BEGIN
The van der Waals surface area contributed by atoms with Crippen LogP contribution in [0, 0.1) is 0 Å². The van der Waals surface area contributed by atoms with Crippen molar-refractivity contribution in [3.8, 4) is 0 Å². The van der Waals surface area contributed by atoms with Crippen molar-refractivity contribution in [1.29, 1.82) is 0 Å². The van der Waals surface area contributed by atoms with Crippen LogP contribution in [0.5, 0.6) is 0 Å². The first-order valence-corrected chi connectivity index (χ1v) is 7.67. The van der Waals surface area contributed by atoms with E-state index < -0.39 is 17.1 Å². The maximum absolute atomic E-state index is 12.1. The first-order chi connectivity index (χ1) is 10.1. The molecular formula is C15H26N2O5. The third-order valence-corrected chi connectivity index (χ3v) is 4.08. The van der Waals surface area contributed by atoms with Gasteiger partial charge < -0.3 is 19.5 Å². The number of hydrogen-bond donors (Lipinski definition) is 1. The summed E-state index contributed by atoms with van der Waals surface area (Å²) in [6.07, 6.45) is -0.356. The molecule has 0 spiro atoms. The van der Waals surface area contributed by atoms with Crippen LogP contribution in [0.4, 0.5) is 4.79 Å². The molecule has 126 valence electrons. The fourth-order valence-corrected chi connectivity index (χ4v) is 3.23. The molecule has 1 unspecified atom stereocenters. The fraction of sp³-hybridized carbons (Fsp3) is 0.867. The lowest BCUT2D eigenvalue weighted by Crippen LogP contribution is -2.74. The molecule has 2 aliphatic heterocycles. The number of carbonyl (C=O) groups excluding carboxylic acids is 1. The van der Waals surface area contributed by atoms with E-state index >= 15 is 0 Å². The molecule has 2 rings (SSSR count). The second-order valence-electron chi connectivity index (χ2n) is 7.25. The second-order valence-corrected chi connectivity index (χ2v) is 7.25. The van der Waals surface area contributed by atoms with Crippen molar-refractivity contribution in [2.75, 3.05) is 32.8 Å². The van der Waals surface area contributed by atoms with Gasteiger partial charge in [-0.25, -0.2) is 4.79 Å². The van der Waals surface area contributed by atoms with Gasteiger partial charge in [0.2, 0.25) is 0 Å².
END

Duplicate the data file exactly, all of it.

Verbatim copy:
The van der Waals surface area contributed by atoms with Crippen LogP contribution in [0, 0.1) is 0 Å². The van der Waals surface area contributed by atoms with Crippen molar-refractivity contribution in [3.8, 4) is 0 Å². The van der Waals surface area contributed by atoms with Crippen molar-refractivity contribution in [1.29, 1.82) is 0 Å². The van der Waals surface area contributed by atoms with Crippen LogP contribution in [0.5, 0.6) is 0 Å². The first-order valence-corrected chi connectivity index (χ1v) is 7.67. The van der Waals surface area contributed by atoms with E-state index < -0.39 is 17.1 Å². The maximum absolute atomic E-state index is 12.1. The first-order chi connectivity index (χ1) is 10.1. The molecular formula is C15H26N2O5. The third-order valence-corrected chi connectivity index (χ3v) is 4.08. The van der Waals surface area contributed by atoms with Gasteiger partial charge < -0.3 is 19.5 Å². The number of hydrogen-bond donors (Lipinski definition) is 1. The summed E-state index contributed by atoms with van der Waals surface area (Å²) in [6.07, 6.45) is -0.356. The molecule has 0 spiro atoms. The van der Waals surface area contributed by atoms with Crippen LogP contribution in [0.4, 0.5) is 4.79 Å². The molecule has 126 valence electrons. The fourth-order valence-corrected chi connectivity index (χ4v) is 3.23. The molecule has 1 unspecified atom stereocenters. The fraction of sp³-hybridized carbons (Fsp3) is 0.867. The lowest BCUT2D eigenvalue weighted by Crippen LogP contribution is -2.74. The molecule has 2 aliphatic heterocycles. The number of carbonyl (C=O) groups excluding carboxylic acids is 1. The van der Waals surface area contributed by atoms with E-state index >= 15 is 0 Å². The molecule has 2 rings (SSSR count). The second-order valence-electron chi connectivity index (χ2n) is 7.25. The second-order valence-corrected chi connectivity index (χ2v) is 7.25. The van der Waals surface area contributed by atoms with Crippen molar-refractivity contribution in [2.75, 3.05) is 32.8 Å². The van der Waals surface area contributed by atoms with Gasteiger partial charge in [-0.25, -0.2) is 4.79 Å². The van der Waals surface area contributed by atoms with Gasteiger partial charge in [0.2, 0.25) is 0 Å².